UPRR’s Acquisition by Keane – Six Months Later

This transaction in December 2014 was a game changer in the lost shareholder search and escheatment industry.  The merger of the two largest players in this field created a behemoth with an over 80% market share.  The question is, has it enhanced or diminished consumer options and service quality?

Specifically, Keane acquired Unclaimed Property Recovery & Reporting, LLC and its wholly owned subsidiary, UPRR Securities LLC, a registered Broker-Dealer (UPRR).  This was the third transaction in five years involving Keane and private equity firms.  In 2009 a press release reported SMS Vanacore received significant investment from DFW Capital Partners and changed its name to Venio.  In 2010, Venio/DFW, with significant assistance by Maranon Capital of Chicago, acquired Keane, keeping Venio’s Michael J. O’Donnell as CEO of the combined entity – which retained the Keane name.

In 2014, Marketwired via COMTEX reported that Lovell Minnick Partners, an independent private equity firm, obtained $17 million of secured debt from Prospect Capital Corporation of New York to aid in its acquisition of Keane from DFW/Maranon.  One year later, Lovell Minnick seized the opportunity to acquire UPRR and its associated market share and revenue.

According to a December 2014 press release, Keane’s O’Donnell said “This acquisition is ideal for the industry, as the services offered by both Keane and UPRR complement each other perfectly.”  Indeed, the implication of these two industry giants’ consolidation could have been:

  • Full disclosure of the asset identity for all account values, which was an integral part of the UPRR model
  • A broader approach in locating living investors, since Keane formerly concentrated on estates of deceased shareholders only
  • Staff that represented the best talent of both firms

In fact, however, observers are pointing to these realities:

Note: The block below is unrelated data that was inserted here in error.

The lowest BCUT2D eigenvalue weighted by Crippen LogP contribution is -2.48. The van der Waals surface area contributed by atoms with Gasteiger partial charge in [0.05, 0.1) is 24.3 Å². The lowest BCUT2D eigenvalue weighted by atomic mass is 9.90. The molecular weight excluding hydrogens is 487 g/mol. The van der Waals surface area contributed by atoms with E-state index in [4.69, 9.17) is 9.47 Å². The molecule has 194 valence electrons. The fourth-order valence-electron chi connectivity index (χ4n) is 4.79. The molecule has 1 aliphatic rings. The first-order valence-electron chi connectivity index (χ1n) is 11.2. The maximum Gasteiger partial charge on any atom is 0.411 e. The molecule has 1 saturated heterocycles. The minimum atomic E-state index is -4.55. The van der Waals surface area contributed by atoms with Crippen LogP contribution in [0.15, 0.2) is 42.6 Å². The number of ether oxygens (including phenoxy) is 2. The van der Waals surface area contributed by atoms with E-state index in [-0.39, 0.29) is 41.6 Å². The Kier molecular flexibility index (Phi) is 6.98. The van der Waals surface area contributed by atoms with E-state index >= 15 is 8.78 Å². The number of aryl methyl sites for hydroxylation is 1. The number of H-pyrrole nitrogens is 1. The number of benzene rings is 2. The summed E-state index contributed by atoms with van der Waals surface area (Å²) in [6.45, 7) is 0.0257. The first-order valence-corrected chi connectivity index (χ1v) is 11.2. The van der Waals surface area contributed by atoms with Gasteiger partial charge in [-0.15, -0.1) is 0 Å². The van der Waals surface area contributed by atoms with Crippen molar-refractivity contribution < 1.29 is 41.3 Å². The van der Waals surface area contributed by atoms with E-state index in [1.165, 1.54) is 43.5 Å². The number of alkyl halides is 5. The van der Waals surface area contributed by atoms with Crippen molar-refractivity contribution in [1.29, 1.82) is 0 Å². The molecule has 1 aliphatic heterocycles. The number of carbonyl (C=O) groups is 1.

• Ownership of any entity by a private equity firm can dampen its entrepreneurial spirit
  • This means focus can tend to be on today’s P&L statement rather than on tomorrow’s service opportunities
  • Since December 2014 there has been a significant reduction in UPRR and Keane staff, including the loss or defection of a number of experienced senior officers
  • There may be, as a result of financial necessity at Keane, an abandonment of various services including escheatment for clients like small transfer agents, and corporations with non-equity property types
  • There may also be less latitude to broadly interpret what is best for the “found” shareholder in deference to preservation of Keane’s bottom line
  • There is one less firm to help corporations combat predatory state audits facilitated by Verus Financial and Kelmar
  • As a happier result, transfer agents like Computershare, with its ownership of Georgeson, and AST, with affiliate LINK, as well as Laurel Hill and the new independent Abandoned Property Advisors, seem to be aggressively nipping at Keane’s heels to keep it focused on service breadth and quality

While these observations raise concerns, it may be too soon to give the Keane/UPRR deal less than a high mark.  After all, six months is not enough time for all the dust to settle, and we assume Keane/O’Donnell (and Lovell Minnick) are listening to what the market wants of them.

One thing is certain:  abandoned property rules and regulations are some of the most daunting, legally and financially, that Corporate America faces these days, and therefore making sure all available resources are in place and aligned (transfer agents, advisors we have discussed and others) should be a top priority at every company, of every size.